(ii) The second forbearance of the five we mentioned before is truthfulness. What is the result? When entire and unswerving truthfulness is fully established, all thoughts and words become immediately effective.17 What others get by act such as sacrifice to deities etc. He gets by mere thought or word. Emperor Marcus Aurelius says: "He who acts unjustly acts impiously, for since the universal nature has made rational animals for the sake of one another, to help one another according to their deserts, but in no way to injure one another, he who transgresses his will is clearly guilty of impiety towards the highest divinity. And he too that lies is guilty of impiety to the same divinity, from the universal nature of all things that are; and all things that are have a relation to all things that come into existence. And future this universal nature is named Truth and is the prime cause of all things that are true. He then who lies intentionally is guilty of impiety in as much as he acts impiously by deceiving and he also who lies unintentionally in as much as he is at variance with the universal nature, and in as much as he disturbs the order by fighting against the nature of the world; for he fights against it, who is moved of himself to that which is contrary to truth, for he has revived powers from nature, through the neglect of which he is not able now to distinguish falsehood from truth. And indeed he who pursues pleasure as good and avoids pain as evil is guilty of impiety."


What is true of individuals is true of nations. We know that Spain, Greece and Turkey are dishonored in the commercial world. His riches killed Spain. The gold which came pouring into Spain from her vanquished colonies in South America depraved the people, and rendered them indolent and lazy. Now a day, Spaniards would blush to work. He will not blush to beg. The same has been the case with Greece also. She has repudiated her debts for many years. Like Turkey she has nothing to pay. All the works of industry in those countries, are done by foreigners.


Much better things might have been hoped from Pennsylvania and other American states, which repudiated their debts many years ago. They were rich states and the money borrowed from abroad made them richer, by opening roads and constructing canals for the benefit and privation" it was he who was the congress at Washington which he afterwards published "The Americans", he said, "who boast to have improved the institutions of the old world have at least equaled its crimes. A great nation after trampling under foot all earthly tyranny has been guilty of a fraud as enormous as ever disgraced the worst king of the most degraded nation of Europe."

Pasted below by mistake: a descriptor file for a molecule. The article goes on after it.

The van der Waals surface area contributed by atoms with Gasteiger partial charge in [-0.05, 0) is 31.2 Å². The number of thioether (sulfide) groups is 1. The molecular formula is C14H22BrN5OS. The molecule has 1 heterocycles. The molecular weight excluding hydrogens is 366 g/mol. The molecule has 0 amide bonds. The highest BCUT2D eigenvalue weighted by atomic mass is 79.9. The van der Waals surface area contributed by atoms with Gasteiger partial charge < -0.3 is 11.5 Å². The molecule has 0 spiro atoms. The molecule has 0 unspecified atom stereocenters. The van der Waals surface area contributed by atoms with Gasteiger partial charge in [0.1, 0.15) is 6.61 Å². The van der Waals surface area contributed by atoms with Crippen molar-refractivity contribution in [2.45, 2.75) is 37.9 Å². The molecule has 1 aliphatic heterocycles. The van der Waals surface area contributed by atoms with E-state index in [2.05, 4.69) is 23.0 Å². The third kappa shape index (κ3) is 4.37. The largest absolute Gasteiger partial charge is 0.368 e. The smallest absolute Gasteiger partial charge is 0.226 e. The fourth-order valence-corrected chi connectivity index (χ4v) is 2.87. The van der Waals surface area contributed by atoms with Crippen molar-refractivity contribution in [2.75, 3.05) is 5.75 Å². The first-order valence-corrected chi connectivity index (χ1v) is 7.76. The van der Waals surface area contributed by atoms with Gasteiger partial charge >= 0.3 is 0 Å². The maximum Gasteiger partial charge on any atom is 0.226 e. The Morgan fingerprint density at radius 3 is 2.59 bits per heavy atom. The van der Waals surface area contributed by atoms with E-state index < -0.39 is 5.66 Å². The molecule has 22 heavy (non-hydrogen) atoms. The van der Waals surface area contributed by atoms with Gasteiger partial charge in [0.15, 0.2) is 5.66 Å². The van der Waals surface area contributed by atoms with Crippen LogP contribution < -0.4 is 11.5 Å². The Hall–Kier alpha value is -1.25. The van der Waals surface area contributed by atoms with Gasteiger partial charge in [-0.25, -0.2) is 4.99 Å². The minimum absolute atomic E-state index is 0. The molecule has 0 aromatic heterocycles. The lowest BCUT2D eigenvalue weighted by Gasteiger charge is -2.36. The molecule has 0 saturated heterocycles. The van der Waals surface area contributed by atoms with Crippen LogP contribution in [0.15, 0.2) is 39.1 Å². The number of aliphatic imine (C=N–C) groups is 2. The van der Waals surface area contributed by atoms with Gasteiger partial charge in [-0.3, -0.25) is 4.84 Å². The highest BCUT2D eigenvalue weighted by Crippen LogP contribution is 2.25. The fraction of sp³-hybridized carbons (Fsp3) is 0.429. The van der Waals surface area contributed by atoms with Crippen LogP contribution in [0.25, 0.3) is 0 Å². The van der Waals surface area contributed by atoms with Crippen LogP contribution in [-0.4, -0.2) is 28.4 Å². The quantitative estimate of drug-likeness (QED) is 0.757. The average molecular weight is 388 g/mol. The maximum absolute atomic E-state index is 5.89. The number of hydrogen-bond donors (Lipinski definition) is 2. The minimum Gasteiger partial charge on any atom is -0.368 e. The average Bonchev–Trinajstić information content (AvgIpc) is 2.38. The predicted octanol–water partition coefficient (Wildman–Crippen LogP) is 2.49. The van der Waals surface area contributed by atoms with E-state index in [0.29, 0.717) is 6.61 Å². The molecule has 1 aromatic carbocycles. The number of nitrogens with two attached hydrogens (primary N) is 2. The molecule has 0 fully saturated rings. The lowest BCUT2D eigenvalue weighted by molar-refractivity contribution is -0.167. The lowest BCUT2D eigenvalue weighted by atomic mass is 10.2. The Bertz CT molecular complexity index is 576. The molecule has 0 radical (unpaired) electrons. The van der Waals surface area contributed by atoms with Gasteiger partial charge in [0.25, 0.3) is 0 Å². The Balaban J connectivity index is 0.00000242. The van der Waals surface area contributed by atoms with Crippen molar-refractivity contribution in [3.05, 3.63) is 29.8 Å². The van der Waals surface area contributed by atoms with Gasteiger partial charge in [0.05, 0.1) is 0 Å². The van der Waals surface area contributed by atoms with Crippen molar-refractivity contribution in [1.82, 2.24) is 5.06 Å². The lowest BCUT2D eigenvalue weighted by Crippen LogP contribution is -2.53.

But the state of Illinois acted nobly though it was poor. It had borrowed money like Pennsylvania, for the purpose of carrying out internal improvements. When the inhabitants of rich Pennsylvania set the example of repudiating their footsteps. As every householder had a vote it was easy, if they were dishonest, to repudiate their debts.


A Convention met at Springfield and the repudiation ordinance was offered to the meeting. It was about to be adopted, when an honest man stopped it. Stephen A. Douglas was being sick at his hotel, when he desired to be taken to the Convention. He was carried on a mattress, for he was too ill to walk. Lying on his back he wrote the following resolution, which he offered as a substitute for the repudiation ordinance:


"Resolved that Illinois will be honest although she never pays a cent."


The resolution touched the honest sentiment of every member of the Convention. It was adopted with enthusiasm. It dealt a deathblow to the system of repudiation. The canal bonds immediately rose, capital and emigration flowed into the state and Illinois is now one of the most prosperous states. She has more miles of railway than any of other states. Her broad prairies are one great grain field and are dotted about with hundreds of thousands of peaceful happy homes. This is what truthfulness does. It this is true in the science of nations how much more is it true in the highest known science‑ the Yoga?


 (iii)     [The last time we left our subject with the result, which can be, worked out from the second kind of forbearance the truthfulness. We will proceed with the rest of them.] The third kind of forbearance is abstinence from self‑love and desire of misappropriation. To him who has given up this, all jewels and wealth stumble at his feet even without seeking them.18


(iv) The fourth kind of forbearance is continence. On this subject we dwelt at some length the last time. The point settled in this Yoga philosophy is that it is a physiological law that the creative essence in man is closely connected with the intellect and spirituality. Waste of this spiritual element means waste of bodily and mental powers. Preservation of this elements means the acquisition of (?) powers of the brain and body.19 No Yoga is ever reported successful without the observance of this rule as an essential preliminary.